November 21, 2012

Winter Art Walk @ Gray Loft Gallery

        .   click on image to see details
  Winter Art Walk

December 1st & 2nd, 2012
11 AM to 6 PM

Gray Loft Gallery
2889 Ford Street, #32
Oakland, CA 94601

at the 420 Gallery:
November 30th, 2012
6 PM to 9 PM

420 Gallery
420 Peterson Street @ Ford Street

Artists showing at the Gray Loft Gallery:

Susan Brady, mixed media Artist Books
Eben Ostby, photography
Ginny Parsons, mixed media
Styrous®, photography
Jan Watten, photography
Karyn Yandow, photography

The Winter ArtWalk will hold an opening reception on Friday, November 30, 6:00 pm to 9:00 pm at 4:20 Gallery, 420 Peterson Street, between Ford and Glascock Streets, Oakland, 94601. Music will be preformed by Deja 2.  These events are free and open to the public.

The annual winter open studio event will highlight the work of more than 35 artists who live and/or work in the area known as Jingletown, which is situated between the Park and Fruitvale Street bridges bordered by the estuary separating Oakland from the island of Alameda.  Gourmet food trucks will be parked on Peterson Street Saturday and Sunday, a tour of Jingletown will be held both days, and on Sunday the annual T-Sisters parade will wind through the four-block neighborhood.

Among other notable artistic enterprises, it is the location of the Institute of Mosaic Art, Gray Loft Gallery, Apples & Oranges Gallery and Float Gallery, as well as studios of many other notable artists who are living and working in one of the most established arts districts in the Bay Area.

BE there or . . . you know the rest!

Styrous® ~ November, 2012


November 14, 2012

20,000 Vinyl LPs 14: Like "Picasso at the Lapin Agile"

"Picasso at the Lapin Agile"
illustration by Sarah Paolucci

Wander through my vinyl LP garden. It's a garden sixty years in the making. It's kind of like the brilliant stage play by Steve Martin, "Picasso at the Lapin Agile"; incongruous personages meet up with each other in my vinyl garden.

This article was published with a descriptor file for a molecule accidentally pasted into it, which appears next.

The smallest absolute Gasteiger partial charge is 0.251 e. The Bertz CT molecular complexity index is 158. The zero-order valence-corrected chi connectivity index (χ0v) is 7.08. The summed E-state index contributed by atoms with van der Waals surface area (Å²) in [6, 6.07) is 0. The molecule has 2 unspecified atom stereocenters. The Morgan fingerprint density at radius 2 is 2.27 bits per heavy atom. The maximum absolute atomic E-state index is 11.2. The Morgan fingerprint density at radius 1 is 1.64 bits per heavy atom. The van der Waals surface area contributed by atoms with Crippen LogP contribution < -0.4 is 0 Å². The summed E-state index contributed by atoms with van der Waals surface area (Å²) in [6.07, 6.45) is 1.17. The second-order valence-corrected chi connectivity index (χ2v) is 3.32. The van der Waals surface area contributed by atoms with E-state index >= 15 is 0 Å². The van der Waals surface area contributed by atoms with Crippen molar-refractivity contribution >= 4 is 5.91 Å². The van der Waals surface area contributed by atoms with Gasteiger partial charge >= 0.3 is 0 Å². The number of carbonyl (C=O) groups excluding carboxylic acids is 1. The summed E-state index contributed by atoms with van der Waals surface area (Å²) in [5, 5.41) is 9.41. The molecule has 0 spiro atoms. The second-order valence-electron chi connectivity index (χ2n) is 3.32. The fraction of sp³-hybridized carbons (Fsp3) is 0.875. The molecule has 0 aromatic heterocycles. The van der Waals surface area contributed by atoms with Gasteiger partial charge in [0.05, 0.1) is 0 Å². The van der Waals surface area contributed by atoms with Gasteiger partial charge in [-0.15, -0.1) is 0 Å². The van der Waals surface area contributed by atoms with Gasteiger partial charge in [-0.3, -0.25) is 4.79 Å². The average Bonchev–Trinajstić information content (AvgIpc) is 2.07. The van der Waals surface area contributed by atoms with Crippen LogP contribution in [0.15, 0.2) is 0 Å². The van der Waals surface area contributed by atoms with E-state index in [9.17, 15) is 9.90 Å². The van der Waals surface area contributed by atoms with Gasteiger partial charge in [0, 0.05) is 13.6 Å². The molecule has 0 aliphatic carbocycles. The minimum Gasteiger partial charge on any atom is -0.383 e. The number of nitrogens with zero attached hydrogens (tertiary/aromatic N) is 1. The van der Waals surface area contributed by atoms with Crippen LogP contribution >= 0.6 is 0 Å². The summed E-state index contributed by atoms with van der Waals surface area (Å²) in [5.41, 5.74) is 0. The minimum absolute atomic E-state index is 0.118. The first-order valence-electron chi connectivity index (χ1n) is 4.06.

Madonna lunches with Bartók

photographer unknown

Elvis shakes it for Frederica von Stade. Ella visits Blue Oyster Cult from time to time and Alice Cooper has been blessed by Soeur Sourire (The Singing Nun).

Joan Baez winks at Johnny Rotten and Benny Goodman has a cool pad in Jazz Alley as well as a sumptuous apartment on Classical Blvd.

Both Woodie Guthrie and Sade listen to Marcel Marceau (yes, I have a recording of him TALKING).

John Steinbeck reads from his novels to
Julie Andrews who jumps with joy!

The Sound of Music
photo of Sound of Music album cover by Styrous®

Judy Collins has a cozy spot she goes to when meeting with John Cage (they affectionately call each other JC). Lotte Lenya finds great delight in the antics of the Stones. Mahatma Gandhi discusses the world and its woes with Pink Floyd.

  Pink Floyd's Pulse album cover
photo of Pulse album cover by Styrous®

And Albert Einstein shows
 David Essex how to Rock On.

Associated Press -
photographer unknown

Willie Nelson . . . 

 photo by Larry Philpot

. . . Maynard Furguson . . . 

photographer unknown

. . . The Residents . . .

The Residents
 in concert at the Berkeley Art Museum 
photo by Styrous®